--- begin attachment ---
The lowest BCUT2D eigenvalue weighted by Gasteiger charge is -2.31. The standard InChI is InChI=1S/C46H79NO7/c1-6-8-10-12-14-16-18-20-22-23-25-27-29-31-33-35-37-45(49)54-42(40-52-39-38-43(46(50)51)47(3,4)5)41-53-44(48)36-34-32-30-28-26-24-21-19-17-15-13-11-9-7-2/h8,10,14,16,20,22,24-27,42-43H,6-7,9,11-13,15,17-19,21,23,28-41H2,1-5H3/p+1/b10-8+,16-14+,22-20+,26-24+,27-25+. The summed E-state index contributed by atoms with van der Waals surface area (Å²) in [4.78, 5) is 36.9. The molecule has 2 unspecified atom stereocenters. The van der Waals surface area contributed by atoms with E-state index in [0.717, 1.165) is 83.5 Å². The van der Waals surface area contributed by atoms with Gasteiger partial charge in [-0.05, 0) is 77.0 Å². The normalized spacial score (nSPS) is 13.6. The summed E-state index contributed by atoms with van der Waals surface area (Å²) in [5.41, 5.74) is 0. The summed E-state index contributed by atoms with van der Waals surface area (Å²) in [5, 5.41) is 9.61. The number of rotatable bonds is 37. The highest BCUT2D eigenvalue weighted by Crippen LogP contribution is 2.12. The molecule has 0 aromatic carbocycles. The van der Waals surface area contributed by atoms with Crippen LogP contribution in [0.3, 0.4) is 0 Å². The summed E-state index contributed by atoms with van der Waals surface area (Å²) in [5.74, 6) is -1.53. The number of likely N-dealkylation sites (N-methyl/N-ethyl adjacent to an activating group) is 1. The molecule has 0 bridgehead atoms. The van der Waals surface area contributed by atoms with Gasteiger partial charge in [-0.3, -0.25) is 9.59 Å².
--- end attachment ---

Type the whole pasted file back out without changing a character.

The lowest BCUT2D eigenvalue weighted by Gasteiger charge is -2.31. The standard InChI is InChI=1S/C46H79NO7/c1-6-8-10-12-14-16-18-20-22-23-25-27-29-31-33-35-37-45(49)54-42(40-52-39-38-43(46(50)51)47(3,4)5)41-53-44(48)36-34-32-30-28-26-24-21-19-17-15-13-11-9-7-2/h8,10,14,16,20,22,24-27,42-43H,6-7,9,11-13,15,17-19,21,23,28-41H2,1-5H3/p+1/b10-8+,16-14+,22-20+,26-24+,27-25+. The summed E-state index contributed by atoms with van der Waals surface area (Å²) in [4.78, 5) is 36.9. The molecule has 2 unspecified atom stereocenters. The van der Waals surface area contributed by atoms with E-state index in [0.717, 1.165) is 83.5 Å². The van der Waals surface area contributed by atoms with Gasteiger partial charge in [-0.05, 0) is 77.0 Å². The normalized spacial score (nSPS) is 13.6. The summed E-state index contributed by atoms with van der Waals surface area (Å²) in [5.41, 5.74) is 0. The summed E-state index contributed by atoms with van der Waals surface area (Å²) in [5, 5.41) is 9.61. The number of rotatable bonds is 37. The highest BCUT2D eigenvalue weighted by Crippen LogP contribution is 2.12. The molecule has 0 aromatic carbocycles. The van der Waals surface area contributed by atoms with Crippen LogP contribution in [0.3, 0.4) is 0 Å². The summed E-state index contributed by atoms with van der Waals surface area (Å²) in [5.74, 6) is -1.53. The number of likely N-dealkylation sites (N-methyl/N-ethyl adjacent to an activating group) is 1. The molecule has 0 bridgehead atoms. The van der Waals surface area contributed by atoms with Gasteiger partial charge in [-0.3, -0.25) is 9.59 Å².